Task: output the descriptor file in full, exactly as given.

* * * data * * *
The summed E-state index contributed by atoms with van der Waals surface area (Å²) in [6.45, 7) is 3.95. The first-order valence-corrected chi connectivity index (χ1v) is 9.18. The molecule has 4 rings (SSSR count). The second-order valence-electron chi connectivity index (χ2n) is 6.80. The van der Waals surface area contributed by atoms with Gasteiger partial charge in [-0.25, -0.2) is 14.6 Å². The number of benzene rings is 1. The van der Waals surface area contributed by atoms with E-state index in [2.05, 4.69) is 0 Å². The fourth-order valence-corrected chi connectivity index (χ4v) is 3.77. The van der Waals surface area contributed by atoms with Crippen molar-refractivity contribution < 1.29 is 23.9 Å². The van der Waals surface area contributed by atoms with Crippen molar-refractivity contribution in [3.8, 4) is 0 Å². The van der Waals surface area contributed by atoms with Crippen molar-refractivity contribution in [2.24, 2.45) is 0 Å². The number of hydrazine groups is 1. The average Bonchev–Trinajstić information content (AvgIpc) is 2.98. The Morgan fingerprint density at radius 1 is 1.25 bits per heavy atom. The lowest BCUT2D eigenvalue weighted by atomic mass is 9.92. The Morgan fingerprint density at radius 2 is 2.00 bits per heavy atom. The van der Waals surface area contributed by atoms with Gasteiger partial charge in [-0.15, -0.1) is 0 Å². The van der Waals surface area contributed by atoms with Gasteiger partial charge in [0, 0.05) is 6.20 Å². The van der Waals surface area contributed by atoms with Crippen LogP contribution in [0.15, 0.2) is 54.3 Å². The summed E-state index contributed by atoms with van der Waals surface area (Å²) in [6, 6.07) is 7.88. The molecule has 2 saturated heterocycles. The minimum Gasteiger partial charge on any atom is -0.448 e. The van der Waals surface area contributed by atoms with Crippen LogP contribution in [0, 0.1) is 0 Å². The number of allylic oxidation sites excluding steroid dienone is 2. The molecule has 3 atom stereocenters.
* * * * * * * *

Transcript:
The summed E-state index contributed by atoms with van der Waals surface area (Å²) in [6.45, 7) is 3.95. The first-order valence-corrected chi connectivity index (χ1v) is 9.18. The molecule has 4 rings (SSSR count). The second-order valence-electron chi connectivity index (χ2n) is 6.80. The van der Waals surface area contributed by atoms with Gasteiger partial charge in [-0.25, -0.2) is 14.6 Å². The number of benzene rings is 1. The van der Waals surface area contributed by atoms with E-state index in [2.05, 4.69) is 0 Å². The fourth-order valence-corrected chi connectivity index (χ4v) is 3.77. The van der Waals surface area contributed by atoms with Crippen molar-refractivity contribution < 1.29 is 23.9 Å². The van der Waals surface area contributed by atoms with Crippen molar-refractivity contribution in [3.8, 4) is 0 Å². The van der Waals surface area contributed by atoms with Crippen molar-refractivity contribution in [2.24, 2.45) is 0 Å². The number of hydrazine groups is 1. The average Bonchev–Trinajstić information content (AvgIpc) is 2.98. The Morgan fingerprint density at radius 1 is 1.25 bits per heavy atom. The lowest BCUT2D eigenvalue weighted by atomic mass is 9.92. The Morgan fingerprint density at radius 2 is 2.00 bits per heavy atom. The van der Waals surface area contributed by atoms with Gasteiger partial charge in [-0.15, -0.1) is 0 Å². The van der Waals surface area contributed by atoms with Gasteiger partial charge in [0, 0.05) is 6.20 Å². The van der Waals surface area contributed by atoms with Crippen LogP contribution in [0.15, 0.2) is 54.3 Å². The summed E-state index contributed by atoms with van der Waals surface area (Å²) in [6, 6.07) is 7.88. The molecule has 2 saturated heterocycles. The minimum Gasteiger partial charge on any atom is -0.448 e. The van der Waals surface area contributed by atoms with Crippen LogP contribution in [0, 0.1) is 0 Å². The number of allylic oxidation sites excluding steroid dienone is 2. The molecule has 3 atom stereocenters.